I loved this book and found myself enthralled with each chapter. All the Living and the Dead takes people right into the death industry, wondering why we allow death to remain so hidden.

MY RATING - 5

This book's expected publication date is August 16, 2022.

Monday, June 6, 2022

Diplomatic Gifts: A History in Fifty Presents (Paul Brummell)

Gifts between cities, states, heads of state, or nations are often done with a number of intended messages. Whether the gifts are tokens of appreciation (such as "thank you" train that the French gave Americans after they donated food and goods in the aftermath of World War II), or more symbolic displays of political influence (such as stadiums or other infrastructure), gift-giving from one political entity to another has been a longstanding tradition in the world. Paul Brummell captures fifty of these interesting gift exchanges in his book Diplomatic Gifts: A History in Fifty Presents.

In general chronological order, Brummell traces how gifts have been ruses (such as the Trojan Horse), used to help strengthen political alliances (of which there are many examples), or more unique gifts to show scientific and artistic prowess (such as a planetarium). In numerous chapters, the author tries to trace where some of the gifts have gone over the centuries or how they may have been destroyed. He highlights wildlife in several examples, as well as a human "gift" that was saved from human sacrifice in the 19th Century.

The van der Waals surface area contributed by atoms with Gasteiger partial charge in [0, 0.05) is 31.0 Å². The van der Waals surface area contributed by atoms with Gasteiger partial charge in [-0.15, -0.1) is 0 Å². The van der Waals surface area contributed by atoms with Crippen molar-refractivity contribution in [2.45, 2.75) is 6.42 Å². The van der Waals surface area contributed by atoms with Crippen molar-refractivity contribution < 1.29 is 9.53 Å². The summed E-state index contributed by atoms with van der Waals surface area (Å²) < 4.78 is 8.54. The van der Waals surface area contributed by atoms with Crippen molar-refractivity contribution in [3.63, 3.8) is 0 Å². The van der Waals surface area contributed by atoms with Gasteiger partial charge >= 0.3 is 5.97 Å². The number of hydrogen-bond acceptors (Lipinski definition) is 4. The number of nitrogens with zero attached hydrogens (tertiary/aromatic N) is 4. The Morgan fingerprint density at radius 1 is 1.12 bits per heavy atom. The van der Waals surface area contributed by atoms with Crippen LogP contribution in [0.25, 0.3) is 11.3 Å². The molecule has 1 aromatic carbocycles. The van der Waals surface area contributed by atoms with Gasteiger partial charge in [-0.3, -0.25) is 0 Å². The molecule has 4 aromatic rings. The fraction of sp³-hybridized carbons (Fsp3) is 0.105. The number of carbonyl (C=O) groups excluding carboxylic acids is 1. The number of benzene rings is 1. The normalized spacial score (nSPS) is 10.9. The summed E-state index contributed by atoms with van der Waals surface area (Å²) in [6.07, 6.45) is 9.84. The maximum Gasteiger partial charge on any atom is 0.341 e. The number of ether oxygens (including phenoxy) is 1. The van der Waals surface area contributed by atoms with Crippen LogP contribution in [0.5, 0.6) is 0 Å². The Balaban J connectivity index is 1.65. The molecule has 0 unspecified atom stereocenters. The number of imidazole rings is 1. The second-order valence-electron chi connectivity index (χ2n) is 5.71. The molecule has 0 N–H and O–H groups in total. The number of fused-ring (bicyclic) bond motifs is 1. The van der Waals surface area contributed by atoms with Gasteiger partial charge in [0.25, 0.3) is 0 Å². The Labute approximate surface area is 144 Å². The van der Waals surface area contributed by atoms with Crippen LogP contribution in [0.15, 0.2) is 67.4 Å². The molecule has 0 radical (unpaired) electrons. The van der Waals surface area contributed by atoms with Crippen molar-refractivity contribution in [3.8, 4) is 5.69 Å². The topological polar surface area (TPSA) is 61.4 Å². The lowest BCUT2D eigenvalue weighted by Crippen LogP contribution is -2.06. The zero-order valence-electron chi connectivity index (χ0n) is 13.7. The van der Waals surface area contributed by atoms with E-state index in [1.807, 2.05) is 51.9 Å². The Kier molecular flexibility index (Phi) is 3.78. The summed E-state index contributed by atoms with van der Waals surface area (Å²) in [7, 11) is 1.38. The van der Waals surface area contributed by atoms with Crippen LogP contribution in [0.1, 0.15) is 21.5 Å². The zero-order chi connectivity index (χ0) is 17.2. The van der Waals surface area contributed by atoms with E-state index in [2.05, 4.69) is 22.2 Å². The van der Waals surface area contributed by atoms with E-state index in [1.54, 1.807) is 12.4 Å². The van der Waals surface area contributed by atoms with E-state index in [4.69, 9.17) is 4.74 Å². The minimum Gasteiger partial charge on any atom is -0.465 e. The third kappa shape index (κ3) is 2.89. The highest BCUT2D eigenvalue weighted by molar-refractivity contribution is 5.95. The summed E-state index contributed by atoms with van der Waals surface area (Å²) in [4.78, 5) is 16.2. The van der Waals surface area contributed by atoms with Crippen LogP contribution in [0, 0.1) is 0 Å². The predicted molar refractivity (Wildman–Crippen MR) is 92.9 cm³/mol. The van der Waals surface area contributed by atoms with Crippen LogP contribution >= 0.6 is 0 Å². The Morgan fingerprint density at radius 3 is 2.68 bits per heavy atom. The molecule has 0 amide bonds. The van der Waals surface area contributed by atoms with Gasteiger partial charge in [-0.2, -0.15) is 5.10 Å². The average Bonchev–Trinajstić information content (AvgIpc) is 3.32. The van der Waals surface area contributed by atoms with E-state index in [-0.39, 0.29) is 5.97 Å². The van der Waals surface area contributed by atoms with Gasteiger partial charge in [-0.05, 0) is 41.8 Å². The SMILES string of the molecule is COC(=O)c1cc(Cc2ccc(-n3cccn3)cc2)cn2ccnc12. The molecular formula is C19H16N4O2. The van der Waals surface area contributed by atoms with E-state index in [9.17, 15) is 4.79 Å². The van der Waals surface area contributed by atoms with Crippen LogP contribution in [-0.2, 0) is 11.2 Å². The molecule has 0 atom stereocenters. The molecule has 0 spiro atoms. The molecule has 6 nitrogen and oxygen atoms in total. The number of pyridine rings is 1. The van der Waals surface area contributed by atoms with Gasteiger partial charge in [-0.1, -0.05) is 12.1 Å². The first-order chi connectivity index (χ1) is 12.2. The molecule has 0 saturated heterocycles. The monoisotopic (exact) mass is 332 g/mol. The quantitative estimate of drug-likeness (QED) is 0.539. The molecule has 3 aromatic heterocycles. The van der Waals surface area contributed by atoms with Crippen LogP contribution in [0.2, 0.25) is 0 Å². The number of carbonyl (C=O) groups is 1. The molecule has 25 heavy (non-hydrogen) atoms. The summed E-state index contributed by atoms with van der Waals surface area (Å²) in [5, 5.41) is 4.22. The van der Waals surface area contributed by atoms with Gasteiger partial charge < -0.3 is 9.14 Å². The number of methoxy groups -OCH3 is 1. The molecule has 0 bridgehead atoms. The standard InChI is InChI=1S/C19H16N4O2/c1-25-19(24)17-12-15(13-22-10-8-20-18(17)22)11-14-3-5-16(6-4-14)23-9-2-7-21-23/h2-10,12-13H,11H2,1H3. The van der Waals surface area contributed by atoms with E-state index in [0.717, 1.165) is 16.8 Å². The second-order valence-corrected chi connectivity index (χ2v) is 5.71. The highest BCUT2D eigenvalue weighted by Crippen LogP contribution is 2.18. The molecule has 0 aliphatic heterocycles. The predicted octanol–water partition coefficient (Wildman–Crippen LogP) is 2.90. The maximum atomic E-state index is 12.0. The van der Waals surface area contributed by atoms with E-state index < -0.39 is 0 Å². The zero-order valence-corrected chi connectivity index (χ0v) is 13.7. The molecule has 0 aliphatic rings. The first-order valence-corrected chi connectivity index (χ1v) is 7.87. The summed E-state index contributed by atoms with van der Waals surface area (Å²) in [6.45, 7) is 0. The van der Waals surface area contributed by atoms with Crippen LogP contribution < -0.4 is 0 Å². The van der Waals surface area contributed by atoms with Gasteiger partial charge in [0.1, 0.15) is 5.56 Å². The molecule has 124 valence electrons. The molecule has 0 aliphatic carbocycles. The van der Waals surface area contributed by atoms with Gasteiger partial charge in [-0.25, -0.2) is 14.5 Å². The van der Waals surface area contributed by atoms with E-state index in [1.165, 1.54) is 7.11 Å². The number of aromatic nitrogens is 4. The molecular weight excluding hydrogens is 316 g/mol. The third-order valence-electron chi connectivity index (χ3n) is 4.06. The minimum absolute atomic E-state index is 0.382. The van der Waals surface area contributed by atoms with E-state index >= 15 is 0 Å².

Diplomatic Gifts features a diverse collection of stories, many of which are quite funny. One of the funniest is the story of Sir Oliver Franks, British ambassador to the U.S. Back in 1948, he was told that a local radio station had asked what he would like for Christmas and he gave his response. A few days later, that radio station announced the requests made by various countries. The Soviet ambassador wished for freedom for all people enslaved by imperialism. The French ambassador desired world peace. The British ambassador's request? A box of crystallized fruit.

MY RATING - 5

Sunday, May 29, 2022

Blood and Ruins: The Last Imperial War, 1931-1945 (Richard Overy)

The years before and after World War II marked a major change in political power in the world. Empires rose in the run-up to conflict and fell violently during it; other longstanding empires in Europe teetered and eventually weakened dramatically as colonies in Africa and Asia declared their independence. The 1930’s and 1940’s were a period of tumult, captured brilliantly by Richard Overy in Blood and Ruins: The Last Imperial War, 1931-1945.